The following weekend I dragged my reluctant better half to three pawn shots in Tucson and perused their weapons. None of them had pearl laden pistols. When I got home I called my brother in Wisconsin remembering he had inherited a lady like pistol-maybe I could convince him it should be mine.

On the phone I reminded my brother I had take riflery class in college. He reminded me I supported the Brady Bill. I reminded him I had joined the NRA when I was 18. He reminded me I was thrown out of an animal rights group for being so militant. I told him I needed the gun to protect myself from rattlesnakes and rabid coyotes. He relented and said he would send me just what I needed.

I thought about our conversation. There was some kind of cognitive dissonance going on with me. My brother was right I was opposed to guns. I had a bumper sticker on my car saying "Support Our Right to Arm Bears". When I was still teaching college I always lectured to my cross cultural communications classes against guns, revealing the research that more murders occur in Washington D.C. yearly than in all European nations combined where guns are banned.

But now I live where Mohave rattlesnakes creep inches away from my Tevas when I walk ito the house, where a gang of coyotes lounging between our front door and our gate, took a chunk out of my brave dog on Thanksgiving day. I ride my horse alone following a sandy wash and am three hours from the nearest point of civilization. I am in the Old West-I need a gun.

I prematurely put "Janie's got a gun" on my Blackberry's ring tone. My old friends freak out when they leave a message, obviously I have been in the Arizona sun too long. Where is their bleeding heart liberal non-gun toting pal? I call my brother again wondering where my weapon of choice is. My brother says the package has been sent. My husband is starting to worry-a scatterbrained wife and bullets will not mix well. I do have a tendency to scream, then run wildly in circles stuttering when I see any kind of snake. My patient spouse is fretting I will shoot one of the cats, or dogs, or hot tub, or him while stumbling around getting my up up my courage to aim at the evil venomous rattling shaking snake .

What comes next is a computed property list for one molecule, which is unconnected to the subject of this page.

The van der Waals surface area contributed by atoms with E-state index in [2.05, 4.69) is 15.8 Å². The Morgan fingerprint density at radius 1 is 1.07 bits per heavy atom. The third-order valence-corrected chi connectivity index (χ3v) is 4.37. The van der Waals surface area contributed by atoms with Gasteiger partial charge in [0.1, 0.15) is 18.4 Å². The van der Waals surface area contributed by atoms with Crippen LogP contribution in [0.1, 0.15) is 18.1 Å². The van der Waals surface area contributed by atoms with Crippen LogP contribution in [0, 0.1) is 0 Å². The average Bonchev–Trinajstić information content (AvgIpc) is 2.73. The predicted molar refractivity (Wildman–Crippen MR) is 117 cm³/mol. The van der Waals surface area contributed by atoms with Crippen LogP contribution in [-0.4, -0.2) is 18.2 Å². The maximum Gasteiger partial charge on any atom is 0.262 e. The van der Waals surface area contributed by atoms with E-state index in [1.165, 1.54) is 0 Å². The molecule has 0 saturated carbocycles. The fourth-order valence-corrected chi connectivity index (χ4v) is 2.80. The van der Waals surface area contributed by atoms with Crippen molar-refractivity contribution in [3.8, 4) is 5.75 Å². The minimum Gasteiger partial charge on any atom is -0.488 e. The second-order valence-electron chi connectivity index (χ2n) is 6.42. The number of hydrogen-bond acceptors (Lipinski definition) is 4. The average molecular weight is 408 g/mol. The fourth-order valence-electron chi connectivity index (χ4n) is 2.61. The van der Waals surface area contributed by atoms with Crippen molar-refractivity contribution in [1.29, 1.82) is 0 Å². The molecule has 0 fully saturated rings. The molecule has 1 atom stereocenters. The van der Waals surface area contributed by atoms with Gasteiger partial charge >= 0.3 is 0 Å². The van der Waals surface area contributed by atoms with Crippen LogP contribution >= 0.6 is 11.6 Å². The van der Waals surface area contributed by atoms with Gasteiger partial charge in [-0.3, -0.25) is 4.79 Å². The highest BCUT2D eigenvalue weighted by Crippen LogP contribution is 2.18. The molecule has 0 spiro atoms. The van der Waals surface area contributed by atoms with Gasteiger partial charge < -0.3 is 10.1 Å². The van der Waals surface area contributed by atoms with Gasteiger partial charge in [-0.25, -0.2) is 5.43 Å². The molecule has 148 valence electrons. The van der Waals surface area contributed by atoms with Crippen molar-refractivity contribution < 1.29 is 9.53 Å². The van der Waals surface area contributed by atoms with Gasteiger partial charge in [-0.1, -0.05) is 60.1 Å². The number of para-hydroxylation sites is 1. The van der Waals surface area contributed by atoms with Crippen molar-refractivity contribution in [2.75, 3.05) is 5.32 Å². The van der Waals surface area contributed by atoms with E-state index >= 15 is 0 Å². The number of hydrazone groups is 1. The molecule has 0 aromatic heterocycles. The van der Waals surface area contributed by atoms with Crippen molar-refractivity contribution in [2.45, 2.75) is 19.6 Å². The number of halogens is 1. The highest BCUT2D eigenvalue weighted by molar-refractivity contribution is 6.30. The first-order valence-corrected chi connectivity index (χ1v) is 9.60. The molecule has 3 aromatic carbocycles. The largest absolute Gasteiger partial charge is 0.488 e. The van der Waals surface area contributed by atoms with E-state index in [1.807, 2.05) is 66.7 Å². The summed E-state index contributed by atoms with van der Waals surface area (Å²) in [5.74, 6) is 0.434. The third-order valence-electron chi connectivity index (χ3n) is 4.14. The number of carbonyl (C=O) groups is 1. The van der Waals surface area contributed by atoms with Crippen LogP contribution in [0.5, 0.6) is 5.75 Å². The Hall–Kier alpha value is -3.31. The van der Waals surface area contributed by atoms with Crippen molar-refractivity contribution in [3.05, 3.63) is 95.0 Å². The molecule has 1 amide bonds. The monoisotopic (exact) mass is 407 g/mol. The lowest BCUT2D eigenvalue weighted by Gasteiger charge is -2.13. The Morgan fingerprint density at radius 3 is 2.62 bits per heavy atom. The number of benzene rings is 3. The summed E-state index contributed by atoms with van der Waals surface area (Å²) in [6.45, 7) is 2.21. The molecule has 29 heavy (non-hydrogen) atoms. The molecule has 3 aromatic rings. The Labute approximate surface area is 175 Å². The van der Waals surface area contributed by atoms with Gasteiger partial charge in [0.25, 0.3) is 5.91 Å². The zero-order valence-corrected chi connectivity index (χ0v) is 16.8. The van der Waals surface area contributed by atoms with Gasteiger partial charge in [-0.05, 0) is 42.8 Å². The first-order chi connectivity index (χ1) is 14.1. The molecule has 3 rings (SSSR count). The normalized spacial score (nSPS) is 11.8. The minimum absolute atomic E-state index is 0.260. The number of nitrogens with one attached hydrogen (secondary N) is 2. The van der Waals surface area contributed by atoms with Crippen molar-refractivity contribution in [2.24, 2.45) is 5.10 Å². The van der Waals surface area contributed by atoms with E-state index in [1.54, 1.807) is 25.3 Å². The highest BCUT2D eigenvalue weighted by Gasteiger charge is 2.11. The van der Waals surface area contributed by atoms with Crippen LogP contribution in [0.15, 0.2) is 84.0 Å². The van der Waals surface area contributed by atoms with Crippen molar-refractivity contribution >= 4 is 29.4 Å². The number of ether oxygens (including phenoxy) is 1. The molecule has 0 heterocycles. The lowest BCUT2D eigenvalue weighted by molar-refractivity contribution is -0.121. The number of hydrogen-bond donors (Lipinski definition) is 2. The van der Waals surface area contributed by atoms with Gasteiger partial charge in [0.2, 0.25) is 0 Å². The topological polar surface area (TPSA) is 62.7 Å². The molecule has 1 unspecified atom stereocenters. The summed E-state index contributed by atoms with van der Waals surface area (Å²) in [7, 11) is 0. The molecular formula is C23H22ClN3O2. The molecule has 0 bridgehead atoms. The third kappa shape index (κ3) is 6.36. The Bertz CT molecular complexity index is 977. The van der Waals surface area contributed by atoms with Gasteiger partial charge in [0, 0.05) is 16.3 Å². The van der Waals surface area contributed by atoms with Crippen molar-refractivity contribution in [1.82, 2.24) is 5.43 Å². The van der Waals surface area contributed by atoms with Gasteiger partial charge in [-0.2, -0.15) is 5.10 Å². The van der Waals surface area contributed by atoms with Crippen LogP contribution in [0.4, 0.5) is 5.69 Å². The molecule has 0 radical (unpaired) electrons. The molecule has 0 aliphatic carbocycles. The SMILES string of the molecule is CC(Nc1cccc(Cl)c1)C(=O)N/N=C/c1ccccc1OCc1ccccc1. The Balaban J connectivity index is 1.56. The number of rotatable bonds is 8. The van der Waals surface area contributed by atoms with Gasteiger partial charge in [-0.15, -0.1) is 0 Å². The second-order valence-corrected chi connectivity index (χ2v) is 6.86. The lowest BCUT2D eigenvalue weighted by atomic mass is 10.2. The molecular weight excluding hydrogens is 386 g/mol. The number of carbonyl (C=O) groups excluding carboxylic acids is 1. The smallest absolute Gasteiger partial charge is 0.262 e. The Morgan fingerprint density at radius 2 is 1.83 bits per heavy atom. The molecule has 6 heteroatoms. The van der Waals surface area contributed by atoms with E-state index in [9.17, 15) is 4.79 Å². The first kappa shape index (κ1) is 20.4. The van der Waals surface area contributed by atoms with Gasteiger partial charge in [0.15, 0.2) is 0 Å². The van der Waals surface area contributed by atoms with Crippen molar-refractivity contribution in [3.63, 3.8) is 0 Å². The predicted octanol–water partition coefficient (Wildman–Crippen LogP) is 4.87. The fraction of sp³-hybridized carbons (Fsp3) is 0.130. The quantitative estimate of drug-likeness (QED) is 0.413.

At last a package arrived with the appropriate return address from Cheeseland. My brother had came through. I ripped into the brown paper wrapping, and withdrew the weapon my brother had sent.

It was a Walmart slingshot.

I sent it back postage due.

Do they have a gun section on Craigslist?

Tuesday, May 12, 2009

Hay 17 dollars a bale, farrier 90 bucks a visit, riding your own horse in the desert-Priceless.

When I retired to Arizona, trading my career, my friends and my home in the Rocky Mountains of Colorado for my life in Arizona-I had one condition for moving to the desert of the Sulphur Springs Valley-my own horse .

I was brainwashed by Misty of Chincoteague in print. I was glued to the TV by shows like Fury and My Friend Flicka. So infatuated by these four legged creatures that people rode in the west I talked of nothing else. Surprisingly it was the Easter Bunny that heard my pleas and in 1961 when I was 6years old that generous old rabbit brought me my own Shetland pony and saddle. I think I might have stayed in the saddle for about 3 minutes. I was terrified. I don't remember the equine's name-I only remember being so very ashamed that I was so afraid of a small fuzzy pony. The fate of my first pony is also lost in the reality and fantasy that muddles in our mind when we grow older.